This is a pretty serious moment in our country and the world, for so many reasons. Most of us are trying to go on with life, attend to the people we love, and do our work. Chaos is transmitted through social media, television and the news day by day. My friend, Roger Bates, sent this to me the other day, related to something else. They are the words of a dying great-grandfather who had served as a leader in our state. They are words worth sharing.
I am sending below a quote from my friend and former Congressman Jack Edwards that I thought you might appreciate. Jack was asked shortly before his death a few weeks ago what he desired for his great grandchildren. His response was:
“My hope is that my great grandchildren will grow up in a country where civility will have been returned to common discourse and to the efforts to solve the country’s problems. My hope is they will be a part of a process of coming together rather than pulling apart. My hope is that they will understand that the real answers are found through compromise and cooperation and not at the extreme edges of human thought.
“That is my hope for the future. This is my hope for the great grandchildren, for the country and for all who exist in it, that we will come back to a time of civility in peace in working together for the good of mankind.” Continue reading “Grandfather Hopes”→
In a sermon, I once suggested that harsh “rulemaking” does not maturity make, either religiously or psychologically. Nowhere do we see this more than in rigid religion in a person. All or nothing thinking—and in this regard, dogmatic atheism and fundamentalism look very similar in spirit–makes the building of community with others quite difficult. It requires a spirit of “it’s this and nothing else” in life. This is not to say that there are no absolute truths–merely that to trust that such things are true is not exactly identical with my absolute knowledge of them.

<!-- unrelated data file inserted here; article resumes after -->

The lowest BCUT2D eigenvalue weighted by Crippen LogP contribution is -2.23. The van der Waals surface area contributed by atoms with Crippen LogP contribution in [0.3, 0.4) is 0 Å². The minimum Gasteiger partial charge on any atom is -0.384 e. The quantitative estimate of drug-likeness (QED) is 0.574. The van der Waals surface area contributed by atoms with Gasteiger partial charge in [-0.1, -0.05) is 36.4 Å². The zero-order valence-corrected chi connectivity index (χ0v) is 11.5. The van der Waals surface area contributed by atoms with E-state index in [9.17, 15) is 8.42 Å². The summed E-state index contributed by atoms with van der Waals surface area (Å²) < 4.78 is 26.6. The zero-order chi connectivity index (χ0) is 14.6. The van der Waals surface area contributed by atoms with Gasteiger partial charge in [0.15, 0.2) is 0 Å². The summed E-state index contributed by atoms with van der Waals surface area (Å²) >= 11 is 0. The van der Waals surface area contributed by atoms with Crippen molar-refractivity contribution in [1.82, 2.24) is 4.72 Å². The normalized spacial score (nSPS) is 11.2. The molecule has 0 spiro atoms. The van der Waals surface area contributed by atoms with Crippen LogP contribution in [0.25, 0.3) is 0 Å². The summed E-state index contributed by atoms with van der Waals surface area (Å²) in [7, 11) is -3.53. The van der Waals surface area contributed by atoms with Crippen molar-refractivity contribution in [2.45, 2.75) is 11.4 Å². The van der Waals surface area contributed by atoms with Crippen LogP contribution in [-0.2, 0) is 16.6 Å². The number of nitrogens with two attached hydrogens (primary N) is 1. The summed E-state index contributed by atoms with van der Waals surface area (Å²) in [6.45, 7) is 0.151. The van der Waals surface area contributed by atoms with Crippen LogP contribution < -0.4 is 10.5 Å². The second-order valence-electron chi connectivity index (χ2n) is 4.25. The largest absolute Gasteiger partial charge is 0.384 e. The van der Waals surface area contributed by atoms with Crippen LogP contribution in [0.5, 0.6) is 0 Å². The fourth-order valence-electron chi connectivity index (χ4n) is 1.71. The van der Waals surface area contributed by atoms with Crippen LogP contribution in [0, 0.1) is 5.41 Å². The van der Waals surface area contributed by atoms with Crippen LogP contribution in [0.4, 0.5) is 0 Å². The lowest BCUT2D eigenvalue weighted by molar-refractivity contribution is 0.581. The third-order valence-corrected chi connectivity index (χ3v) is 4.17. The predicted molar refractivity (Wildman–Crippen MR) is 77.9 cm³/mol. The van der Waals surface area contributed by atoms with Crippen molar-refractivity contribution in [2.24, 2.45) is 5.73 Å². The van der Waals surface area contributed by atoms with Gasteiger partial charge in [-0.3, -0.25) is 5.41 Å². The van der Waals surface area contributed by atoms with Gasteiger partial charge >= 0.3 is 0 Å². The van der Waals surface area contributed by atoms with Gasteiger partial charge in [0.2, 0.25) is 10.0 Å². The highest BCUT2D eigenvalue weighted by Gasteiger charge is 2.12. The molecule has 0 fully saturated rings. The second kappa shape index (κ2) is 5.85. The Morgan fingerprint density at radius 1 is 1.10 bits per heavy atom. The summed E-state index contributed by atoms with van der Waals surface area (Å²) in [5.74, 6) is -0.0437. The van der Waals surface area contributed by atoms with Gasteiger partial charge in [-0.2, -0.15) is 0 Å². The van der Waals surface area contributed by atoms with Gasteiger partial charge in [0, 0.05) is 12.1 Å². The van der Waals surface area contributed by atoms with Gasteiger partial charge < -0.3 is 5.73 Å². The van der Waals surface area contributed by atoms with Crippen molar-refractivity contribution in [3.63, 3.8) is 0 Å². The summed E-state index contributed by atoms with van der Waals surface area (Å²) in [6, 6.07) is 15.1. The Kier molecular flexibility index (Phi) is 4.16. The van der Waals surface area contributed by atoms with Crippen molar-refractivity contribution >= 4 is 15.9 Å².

My friend D.r. Travis Collins is pastor of the First Baptist Church of Huntsville, Alabama. His hobby, remarkably, is being a referee for high school football. When I heard him speak on this, I thought, “What a nice idea for churches.” Here are some possible penalties. Continue reading “Church Penalties”→
I don’t know many people who aren’t generally disgusted with the political process right now. Left to right, top to bottom, it’s a mess. I thought I’d put a little advice together for would-be leaders.
Further, Baptist preachers are about the most able politicians around. They are more like small-town sheriffs, who have to lock you up AND get your vote. Since Baptist churches are about the purest form of democracy around, where even the least of these can topple the most of those with enough work, a Baptist preacher learns to hone the skills of
diplomacy, bridge-building and persuasion. We have to run for election every year. It’s called “the budget.” A lot of high-handed Baptist preachers take over churches, of course, with dictatorial ways, but it doesn’t last long. Turns out that once you deceive people they decide, for some unknown reason, to stop funding your foolishness.